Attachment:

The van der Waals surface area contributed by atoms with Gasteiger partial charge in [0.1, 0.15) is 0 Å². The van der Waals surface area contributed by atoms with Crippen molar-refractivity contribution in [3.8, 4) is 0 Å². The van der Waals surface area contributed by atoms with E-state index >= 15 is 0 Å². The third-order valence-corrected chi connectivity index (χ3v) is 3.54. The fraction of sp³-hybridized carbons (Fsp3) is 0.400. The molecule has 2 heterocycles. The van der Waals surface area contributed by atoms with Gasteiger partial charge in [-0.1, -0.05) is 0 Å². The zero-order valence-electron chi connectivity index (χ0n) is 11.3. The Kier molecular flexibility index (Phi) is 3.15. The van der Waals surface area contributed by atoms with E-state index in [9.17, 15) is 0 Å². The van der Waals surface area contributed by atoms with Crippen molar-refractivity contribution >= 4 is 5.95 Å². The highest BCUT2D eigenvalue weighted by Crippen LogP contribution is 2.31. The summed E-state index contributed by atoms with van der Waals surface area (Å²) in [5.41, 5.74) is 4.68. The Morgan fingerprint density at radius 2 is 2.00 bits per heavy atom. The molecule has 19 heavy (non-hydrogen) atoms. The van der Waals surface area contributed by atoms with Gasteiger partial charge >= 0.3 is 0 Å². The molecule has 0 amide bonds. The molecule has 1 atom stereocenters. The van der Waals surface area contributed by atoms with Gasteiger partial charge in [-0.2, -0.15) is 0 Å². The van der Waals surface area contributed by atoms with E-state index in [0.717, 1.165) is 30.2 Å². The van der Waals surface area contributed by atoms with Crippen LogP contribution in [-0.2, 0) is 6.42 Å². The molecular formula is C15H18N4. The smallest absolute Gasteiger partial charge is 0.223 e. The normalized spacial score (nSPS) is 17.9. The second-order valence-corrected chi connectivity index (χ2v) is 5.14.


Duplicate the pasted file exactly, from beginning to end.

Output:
The van der Waals surface area contributed by atoms with Gasteiger partial charge in [0.1, 0.15) is 0 Å². The van der Waals surface area contributed by atoms with Crippen molar-refractivity contribution in [3.8, 4) is 0 Å². The van der Waals surface area contributed by atoms with E-state index >= 15 is 0 Å². The third-order valence-corrected chi connectivity index (χ3v) is 3.54. The fraction of sp³-hybridized carbons (Fsp3) is 0.400. The molecule has 2 heterocycles. The van der Waals surface area contributed by atoms with Gasteiger partial charge in [-0.1, -0.05) is 0 Å². The zero-order valence-electron chi connectivity index (χ0n) is 11.3. The Kier molecular flexibility index (Phi) is 3.15. The van der Waals surface area contributed by atoms with E-state index in [9.17, 15) is 0 Å². The van der Waals surface area contributed by atoms with Crippen molar-refractivity contribution >= 4 is 5.95 Å². The highest BCUT2D eigenvalue weighted by Crippen LogP contribution is 2.31. The summed E-state index contributed by atoms with van der Waals surface area (Å²) in [5.41, 5.74) is 4.68. The Morgan fingerprint density at radius 2 is 2.00 bits per heavy atom. The molecule has 19 heavy (non-hydrogen) atoms. The van der Waals surface area contributed by atoms with Gasteiger partial charge >= 0.3 is 0 Å². The molecule has 0 amide bonds. The molecule has 1 atom stereocenters. The van der Waals surface area contributed by atoms with Gasteiger partial charge in [-0.2, -0.15) is 0 Å². The van der Waals surface area contributed by atoms with E-state index in [0.717, 1.165) is 30.2 Å². The van der Waals surface area contributed by atoms with Crippen LogP contribution in [-0.2, 0) is 6.42 Å². The molecular formula is C15H18N4. The smallest absolute Gasteiger partial charge is 0.223 e. The normalized spacial score (nSPS) is 17.9. The second-order valence-corrected chi connectivity index (χ2v) is 5.14.